I agree with most of what you say. But I would like to have physical, analog style dials for exposure compensation, shutter speeds, aperture, distance scale, ISO and drive mode. A dedicated auto focus button would be great, so that when shooting portraits we do not have to refocus all the time. I would like to see the built in flash and all the stupid art filters and modes taken away. Give me a large square format sensor so that I would not have to rotate the camera for a portrait. I can crop the picture in the computer the way I want. I like high ISOs and cable release sockets. Is it too much to ask for standard size and shape batteries in all cameras? How many chargers and batteries do we have to have? If we can have standard SD cards why not batteries? I know it is impossible to convince the camera makers to have one standard, 'suits-all-cameras', universal lens mount. So I am not wishing for that. I prefer plastic body to keep the weight and cost down.
I know I will not get that camera. Ranjit Grover India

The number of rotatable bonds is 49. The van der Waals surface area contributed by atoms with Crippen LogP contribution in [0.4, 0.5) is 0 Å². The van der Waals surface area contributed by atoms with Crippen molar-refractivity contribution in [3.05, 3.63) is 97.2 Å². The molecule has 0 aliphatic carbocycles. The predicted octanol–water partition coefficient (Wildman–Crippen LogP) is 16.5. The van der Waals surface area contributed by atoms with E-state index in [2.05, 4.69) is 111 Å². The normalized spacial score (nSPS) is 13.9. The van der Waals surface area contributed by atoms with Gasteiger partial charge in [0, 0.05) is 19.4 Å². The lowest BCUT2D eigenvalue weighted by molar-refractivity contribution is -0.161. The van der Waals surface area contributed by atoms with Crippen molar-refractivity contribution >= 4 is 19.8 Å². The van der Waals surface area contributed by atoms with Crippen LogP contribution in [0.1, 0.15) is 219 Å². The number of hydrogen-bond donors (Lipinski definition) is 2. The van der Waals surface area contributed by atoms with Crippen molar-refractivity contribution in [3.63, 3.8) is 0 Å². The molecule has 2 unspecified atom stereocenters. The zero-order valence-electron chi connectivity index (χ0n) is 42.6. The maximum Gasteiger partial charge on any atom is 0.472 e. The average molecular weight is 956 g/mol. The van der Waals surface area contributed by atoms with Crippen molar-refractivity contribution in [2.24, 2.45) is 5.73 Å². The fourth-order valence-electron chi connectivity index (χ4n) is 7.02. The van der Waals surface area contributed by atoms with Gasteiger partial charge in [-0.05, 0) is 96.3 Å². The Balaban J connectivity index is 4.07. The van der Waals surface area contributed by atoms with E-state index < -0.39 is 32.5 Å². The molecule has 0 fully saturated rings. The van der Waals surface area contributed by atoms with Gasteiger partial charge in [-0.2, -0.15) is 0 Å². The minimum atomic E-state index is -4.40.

TallStranger said...

What is DMR?

Anonymous said...

Hmmm ... start with the Fuji XE1 body, with its controls (including aperture rings on lenses). Replace the Fuji sensor with a Bayer sensor for solid 3rd party raw support. (FF would be nice). My approach to ISO is different from yours, though. What I want is to quickly be able to toggle between A or S at base ISO and M in Auto ISO. When there's sufficient lighting to shoot at base ISO, I'll do so in A or S mode. When there isn't, I'll shoot in M mode and I'll set the shutter speed and aperture such that I put as much light on the sensor as is feasible (given whatever constraints I'm under for shutter speed and aperture) and then the ISO will be whatever it needs to be. Exposure compensation and exposure lock to give me control over metering. There are also times when it's important to shoot with manual control over all settings (i.e. when NOT basing the exposure off the camera's meter ... this is probably where the significant difference in our approaches comes into play, because I don't do studio photography) so then I'd want a number of ISO settings. But I don't need fast access to those.